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On Sunday, on the 50th anniversary of the Supreme Court’s 1967 DOMA ruling, a trio of federal judges issued new rulings striking down the Defense of Marriage Act (DOMA), a controversial federal law that denied federal benefits to legally married same-sex couples, as well as the law’s corresponding federal regulations, which barred the federal government from recognizing the marriages of same-sex couples, including those licensed by the state.

DOMA’s defenders argued that they were motivated by the law’s supposed discriminatory impact on the children of same-sex couples. That was a convenient rationalization that fell apart in a court of law on Friday, when federal district judges in California, Washington, and Montana found the constitutionality of DOMA unconstitutional; the third federal district judge in the case dismissed the arguments for federal benefits for same-sex couples and for the law.

Now the two remaining federal district judges — in Idaho and Utah — have issued new rulings striking down DOMA for the first time. In both cases, the parties have appealed their rulings. On Monday, a lower court in Idaho and another in Utah denied the petitions to the Supreme Court for reconsideration of those decisions.

So far, though, the Supreme Court has only responded to DOMA’s stay application by issuing a stay-in ruling, meaning the stay is in effect when it gets there; a stay-in ruling cannot be reversed. If a stay-in ruling is issued, the Supreme Court must then decide whether it has jurisdiction to decide the constitutionality of the law. Both the Utah and Idaho cases are under review, and it is not yet clear what the Supreme Court will decide on Monday. In any event, the decision on DOMA’s stay, which could potentially block it from going into effect, came Friday.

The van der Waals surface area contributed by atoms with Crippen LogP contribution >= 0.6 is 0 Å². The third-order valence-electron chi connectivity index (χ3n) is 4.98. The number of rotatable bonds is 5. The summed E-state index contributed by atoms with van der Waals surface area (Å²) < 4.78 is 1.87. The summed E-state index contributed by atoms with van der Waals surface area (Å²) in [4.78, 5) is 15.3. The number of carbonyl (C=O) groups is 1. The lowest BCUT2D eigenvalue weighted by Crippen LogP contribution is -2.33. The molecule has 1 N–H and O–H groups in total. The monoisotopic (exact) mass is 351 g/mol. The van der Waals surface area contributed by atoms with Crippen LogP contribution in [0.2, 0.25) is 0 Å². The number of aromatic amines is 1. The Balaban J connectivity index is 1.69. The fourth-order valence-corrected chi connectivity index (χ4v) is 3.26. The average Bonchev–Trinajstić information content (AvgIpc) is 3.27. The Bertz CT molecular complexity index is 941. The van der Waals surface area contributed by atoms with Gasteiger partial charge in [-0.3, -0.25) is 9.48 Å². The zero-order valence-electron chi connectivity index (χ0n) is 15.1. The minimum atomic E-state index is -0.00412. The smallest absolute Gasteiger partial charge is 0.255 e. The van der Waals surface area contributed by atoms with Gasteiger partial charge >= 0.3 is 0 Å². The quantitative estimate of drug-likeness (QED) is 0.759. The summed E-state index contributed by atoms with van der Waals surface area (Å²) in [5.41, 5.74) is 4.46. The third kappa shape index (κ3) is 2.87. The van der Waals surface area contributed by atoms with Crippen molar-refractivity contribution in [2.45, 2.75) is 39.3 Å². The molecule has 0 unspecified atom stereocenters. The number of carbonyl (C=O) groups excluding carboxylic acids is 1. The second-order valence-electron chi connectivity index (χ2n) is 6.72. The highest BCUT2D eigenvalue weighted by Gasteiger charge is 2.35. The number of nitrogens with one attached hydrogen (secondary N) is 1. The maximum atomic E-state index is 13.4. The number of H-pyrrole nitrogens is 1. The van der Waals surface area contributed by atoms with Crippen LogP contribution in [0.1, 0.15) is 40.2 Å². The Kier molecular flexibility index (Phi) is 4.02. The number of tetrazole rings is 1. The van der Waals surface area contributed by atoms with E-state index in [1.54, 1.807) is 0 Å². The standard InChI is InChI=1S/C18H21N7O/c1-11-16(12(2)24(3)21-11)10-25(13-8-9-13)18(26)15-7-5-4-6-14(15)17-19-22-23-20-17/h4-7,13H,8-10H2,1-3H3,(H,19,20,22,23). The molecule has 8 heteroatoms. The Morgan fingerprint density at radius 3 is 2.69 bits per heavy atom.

It is worth stressing that the Utah- and Idaho-case decisions are on appeal; the federal districts were not vacated, but rather the lower courts were amended, and replaced some of the same judges who issued the original rulings. (In these two cases, the lower court judges who issued the original rulings — at least — were the same judges who are on the court being reviewed.)

For this reason, it is difficult to predict how the Supreme Court will do in its appeal of these cases. But the case at hand, Hollingsworth v. Perry, was settled in 2000,